Walker’s interim season at Texas Tech ended with 11 overall wins and 3 wins in the Big 12. Johnson’s first year at TCU didn’t go any better, as the Horned Frogs scored 11 overall wins and 2 league wins.
The regular-season award winners included Smart (player of the year), Withey (defensive player of the year), Clyburn (newcomer of the year), Smart (freshman of the year), Iowa State guard Tyrus McGee (sixth man) and Hoiberg and Weber (coach of the year). The All-Big 12 First Team included McLemore, Withey, McGruder, Osby and Smart.
At the Sprint Center in Kansas City, the Big 12 Tournament was not full of surprises. Only one of the Top 4 seeds failed to advance to the semifinals (No. 4 Oklahoma lost to Iowa State in the quarterfinals). Kansas and Kansas State advanced into the championship game and the Jayhawks drilled the Wildcats, 70-54. It was the third Big 12 Tournament title in four years for the Jayhawks. Withey was the tournament’s most outstanding player, while Ellis, McGruder, Rodriguez and Smart were named to the All-Tournament team.
On Selection Sunday the Big 12 received five invitations to the NCAA Tournament — Kansas (No. 1), Kansas State (No. 4), Oklahoma State (No. 5), Iowa State (No. 10) and Oklahoma (No. 10).
Kansas had a relatively tight game against Western Kentucky, but prevailed, 64-57. Iowa State scored a sweet upset, taking down Notre Dame with a dominating 76-58 game.
The rest of the Big 12’s dances ended early.
Kansas State fell to La Salle, 63-61. This was not the ending Kansas State was hoping for, but it was exciting in the second half. The Explorers bolted out to a 44-26 halftime lead, and their leading scorer was Jerrell Wright, who poured in 21 points (6-of-6 from the floor and 9-of-10 from the free throw line). But Kansas State climbed right back into the game in the second half, led by 17 points each from Shane Southwell and Jordan Henriquez, along with 13 from Rodney McGruder.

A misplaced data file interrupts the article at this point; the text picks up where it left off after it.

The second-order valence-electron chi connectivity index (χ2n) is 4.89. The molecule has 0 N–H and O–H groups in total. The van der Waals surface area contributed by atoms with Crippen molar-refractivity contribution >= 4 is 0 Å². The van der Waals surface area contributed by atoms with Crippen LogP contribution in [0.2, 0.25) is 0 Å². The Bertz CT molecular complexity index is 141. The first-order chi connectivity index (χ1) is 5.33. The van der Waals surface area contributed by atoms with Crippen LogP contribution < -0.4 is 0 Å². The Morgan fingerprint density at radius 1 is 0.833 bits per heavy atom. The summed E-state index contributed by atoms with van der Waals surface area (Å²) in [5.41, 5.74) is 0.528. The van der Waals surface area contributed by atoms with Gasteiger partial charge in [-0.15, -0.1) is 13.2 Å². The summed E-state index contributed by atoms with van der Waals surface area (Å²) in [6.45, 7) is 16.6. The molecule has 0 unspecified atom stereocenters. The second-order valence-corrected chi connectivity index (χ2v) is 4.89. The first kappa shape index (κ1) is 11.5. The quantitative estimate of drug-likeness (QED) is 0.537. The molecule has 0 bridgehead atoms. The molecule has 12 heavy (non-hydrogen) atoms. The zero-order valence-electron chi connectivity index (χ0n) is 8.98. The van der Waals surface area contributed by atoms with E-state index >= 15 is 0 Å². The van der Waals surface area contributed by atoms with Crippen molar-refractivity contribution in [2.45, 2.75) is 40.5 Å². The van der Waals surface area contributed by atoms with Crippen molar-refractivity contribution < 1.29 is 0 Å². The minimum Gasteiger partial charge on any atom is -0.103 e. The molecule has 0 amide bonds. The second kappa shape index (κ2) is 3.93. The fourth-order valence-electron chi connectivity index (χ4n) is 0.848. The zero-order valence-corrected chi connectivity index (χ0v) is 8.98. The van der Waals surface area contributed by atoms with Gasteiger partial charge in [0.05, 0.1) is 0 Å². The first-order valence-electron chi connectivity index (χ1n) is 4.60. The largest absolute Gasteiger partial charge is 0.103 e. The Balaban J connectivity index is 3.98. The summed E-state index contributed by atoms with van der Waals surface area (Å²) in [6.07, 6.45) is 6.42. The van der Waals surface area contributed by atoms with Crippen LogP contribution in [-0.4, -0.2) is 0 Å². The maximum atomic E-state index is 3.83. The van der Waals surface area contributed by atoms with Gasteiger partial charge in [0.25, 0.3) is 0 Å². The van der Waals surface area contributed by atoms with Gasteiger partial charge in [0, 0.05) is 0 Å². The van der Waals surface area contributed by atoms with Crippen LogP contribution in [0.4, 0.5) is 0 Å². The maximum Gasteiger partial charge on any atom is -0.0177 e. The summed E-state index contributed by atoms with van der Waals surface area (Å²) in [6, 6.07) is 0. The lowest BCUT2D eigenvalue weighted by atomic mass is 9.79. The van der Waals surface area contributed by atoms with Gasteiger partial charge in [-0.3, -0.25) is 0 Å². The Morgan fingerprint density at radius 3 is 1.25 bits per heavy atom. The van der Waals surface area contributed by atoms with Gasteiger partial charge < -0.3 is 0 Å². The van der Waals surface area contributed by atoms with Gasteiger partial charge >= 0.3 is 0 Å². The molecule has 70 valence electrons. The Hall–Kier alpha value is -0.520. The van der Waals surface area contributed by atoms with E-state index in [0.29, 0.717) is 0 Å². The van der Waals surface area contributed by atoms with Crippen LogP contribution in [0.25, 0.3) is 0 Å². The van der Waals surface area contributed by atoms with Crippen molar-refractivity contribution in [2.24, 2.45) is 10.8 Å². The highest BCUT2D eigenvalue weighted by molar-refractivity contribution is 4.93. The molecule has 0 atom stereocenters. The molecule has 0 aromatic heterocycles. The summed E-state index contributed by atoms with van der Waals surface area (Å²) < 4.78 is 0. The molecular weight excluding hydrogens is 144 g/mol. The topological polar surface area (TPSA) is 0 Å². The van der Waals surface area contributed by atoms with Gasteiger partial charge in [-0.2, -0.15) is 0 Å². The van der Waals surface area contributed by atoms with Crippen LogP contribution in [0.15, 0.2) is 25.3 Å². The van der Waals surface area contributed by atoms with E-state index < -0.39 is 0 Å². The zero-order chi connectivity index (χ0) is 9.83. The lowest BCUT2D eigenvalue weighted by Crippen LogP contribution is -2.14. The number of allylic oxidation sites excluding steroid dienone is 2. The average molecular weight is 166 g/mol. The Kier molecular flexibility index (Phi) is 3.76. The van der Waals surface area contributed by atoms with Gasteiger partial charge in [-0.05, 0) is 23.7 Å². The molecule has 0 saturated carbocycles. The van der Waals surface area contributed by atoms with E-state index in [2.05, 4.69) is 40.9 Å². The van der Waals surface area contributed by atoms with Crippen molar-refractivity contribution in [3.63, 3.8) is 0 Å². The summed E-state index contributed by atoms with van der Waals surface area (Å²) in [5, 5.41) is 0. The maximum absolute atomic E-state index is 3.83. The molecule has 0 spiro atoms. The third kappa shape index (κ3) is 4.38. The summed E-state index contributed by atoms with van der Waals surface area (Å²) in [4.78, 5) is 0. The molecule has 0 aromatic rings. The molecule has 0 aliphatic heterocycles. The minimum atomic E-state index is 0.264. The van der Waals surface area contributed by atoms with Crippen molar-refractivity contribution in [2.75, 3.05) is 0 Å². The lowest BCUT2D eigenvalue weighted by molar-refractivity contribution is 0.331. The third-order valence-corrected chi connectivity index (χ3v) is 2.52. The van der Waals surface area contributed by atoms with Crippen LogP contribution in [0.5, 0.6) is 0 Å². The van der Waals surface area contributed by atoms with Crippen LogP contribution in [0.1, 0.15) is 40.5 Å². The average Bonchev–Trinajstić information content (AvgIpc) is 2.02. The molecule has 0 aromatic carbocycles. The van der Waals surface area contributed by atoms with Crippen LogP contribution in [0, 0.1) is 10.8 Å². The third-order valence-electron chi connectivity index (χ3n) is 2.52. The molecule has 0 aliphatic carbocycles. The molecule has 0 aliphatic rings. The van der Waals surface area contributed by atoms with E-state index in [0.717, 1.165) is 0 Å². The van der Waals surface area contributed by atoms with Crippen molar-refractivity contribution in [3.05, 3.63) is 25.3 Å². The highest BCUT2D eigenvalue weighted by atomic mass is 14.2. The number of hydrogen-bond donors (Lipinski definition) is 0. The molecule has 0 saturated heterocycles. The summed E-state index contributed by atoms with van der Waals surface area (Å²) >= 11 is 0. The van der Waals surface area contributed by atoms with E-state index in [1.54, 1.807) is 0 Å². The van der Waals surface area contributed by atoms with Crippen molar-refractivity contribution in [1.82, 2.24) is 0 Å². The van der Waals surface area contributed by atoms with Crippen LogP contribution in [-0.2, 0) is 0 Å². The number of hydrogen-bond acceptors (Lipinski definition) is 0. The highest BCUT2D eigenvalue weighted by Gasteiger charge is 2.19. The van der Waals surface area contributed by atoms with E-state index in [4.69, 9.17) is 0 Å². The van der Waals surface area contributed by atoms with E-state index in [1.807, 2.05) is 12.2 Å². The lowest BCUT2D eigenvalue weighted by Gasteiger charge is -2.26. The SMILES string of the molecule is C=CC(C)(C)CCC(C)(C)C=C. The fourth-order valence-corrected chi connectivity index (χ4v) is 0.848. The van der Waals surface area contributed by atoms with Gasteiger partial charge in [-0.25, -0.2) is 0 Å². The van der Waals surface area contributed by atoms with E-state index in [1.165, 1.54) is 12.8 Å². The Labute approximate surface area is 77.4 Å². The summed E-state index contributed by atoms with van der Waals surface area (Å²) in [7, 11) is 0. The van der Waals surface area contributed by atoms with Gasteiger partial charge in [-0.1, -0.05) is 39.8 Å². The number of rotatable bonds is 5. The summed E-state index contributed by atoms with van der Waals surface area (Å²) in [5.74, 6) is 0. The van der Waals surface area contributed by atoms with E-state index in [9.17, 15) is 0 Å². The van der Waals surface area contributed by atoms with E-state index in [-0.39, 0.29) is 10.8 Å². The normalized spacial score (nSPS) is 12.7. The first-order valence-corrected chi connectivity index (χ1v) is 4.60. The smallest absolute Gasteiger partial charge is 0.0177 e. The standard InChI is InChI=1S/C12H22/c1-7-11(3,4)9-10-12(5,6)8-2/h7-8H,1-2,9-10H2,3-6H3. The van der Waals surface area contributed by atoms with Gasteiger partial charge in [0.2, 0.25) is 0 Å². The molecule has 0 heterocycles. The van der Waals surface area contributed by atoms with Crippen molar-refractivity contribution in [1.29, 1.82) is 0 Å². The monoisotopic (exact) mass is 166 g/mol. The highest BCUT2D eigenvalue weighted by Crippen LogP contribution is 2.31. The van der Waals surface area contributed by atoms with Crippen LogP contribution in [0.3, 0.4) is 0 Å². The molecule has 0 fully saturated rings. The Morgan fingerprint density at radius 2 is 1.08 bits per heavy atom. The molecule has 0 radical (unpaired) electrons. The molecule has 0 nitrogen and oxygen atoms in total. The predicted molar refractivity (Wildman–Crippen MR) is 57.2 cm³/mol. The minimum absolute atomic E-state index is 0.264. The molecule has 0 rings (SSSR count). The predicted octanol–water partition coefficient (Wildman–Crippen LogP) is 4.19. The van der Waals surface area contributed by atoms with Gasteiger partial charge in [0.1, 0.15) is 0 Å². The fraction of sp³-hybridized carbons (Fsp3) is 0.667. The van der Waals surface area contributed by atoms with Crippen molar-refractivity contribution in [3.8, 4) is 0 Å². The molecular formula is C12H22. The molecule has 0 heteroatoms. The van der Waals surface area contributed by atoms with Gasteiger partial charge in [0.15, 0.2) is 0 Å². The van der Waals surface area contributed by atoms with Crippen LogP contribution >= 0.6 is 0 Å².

And it was Wright’s free throw shooting that put the Wildcats away in the final seconds.
The other two Big 12 games weren’t nearly as exciting. Oklahoma State was a solid favorite over No. 12 Oregon, but the Ducks blew them out, 68-55. Oklahoma, meanwhile, fell to San Diego State, 70-55.
Why is it every time Kansas turns around there’s Roy Williams and North Carolina? One year after Kansas eliminated North Carolina in the Elite Eight the two teams met in the second round, and once against Kansas dominated North Carolina, 70-58. The Jayhawks looked primed for another run to the Final Four at this point.
Iowa State, on the other hand, would fall to Ohio State, 78-75. The previous year the Jayhawks had beaten Ohio State in the national semifinals, so the Buckeyes were motivated to get back. And this one was nip-and-tuck throughout. Deshaun Thomas led OSU with 22 points, while Aaron Craft had 18. Korie Lucious had 19 points for ISU, while Will Clyburn had 17 points and Melvin Ejim had 10. Tyus McGee scored 14 points off the bench.
After an exchange of free throws, a last-second 3 from Iowa State that would have tied the game didn’t fall.
With North Carolina out of the way the Jayhawks had picked off a major speed bump on their road to the Final Four. But there was another one directly in front of them in the Sweet 16, and this one proved far more formidable — Michigan.
The Wolverines were the No. 4 seed in the region, and this game did not disappoint. Kansas led by six points at the break and by game’s end all five starters were in double figures — Ben McLemore (20), Travis Releford (16), Elijah Johnson (13), Jeff Withey (12) and Kevin Young (12). Michigan roared back in the second half, led by Mitch McGary and his 25 points. In fact, all five Michigan starters were in double figures, too — Trey Burke (23), Glenn Robinson (13), Nik Stauskas (11) and Tim Hardaway Jr. (10). Burke (10 assists) and McGary (14 rebounds) had double-doubles.
It was a game so good they needed overtime to decide it. With three minutes left in the game Kansas had a 10-point lead. But it evaporated. A Burke 3-pointer tied the game for Michigan with four seconds left, and Kansas missed one with a chance to win. In overtime, Kansas fell behind and was down by two with nine seconds left and tried to tie the game, but a 3-pointer wouldn’t fall, and Michigan won, 87-85, ending the Jayhawks’ season.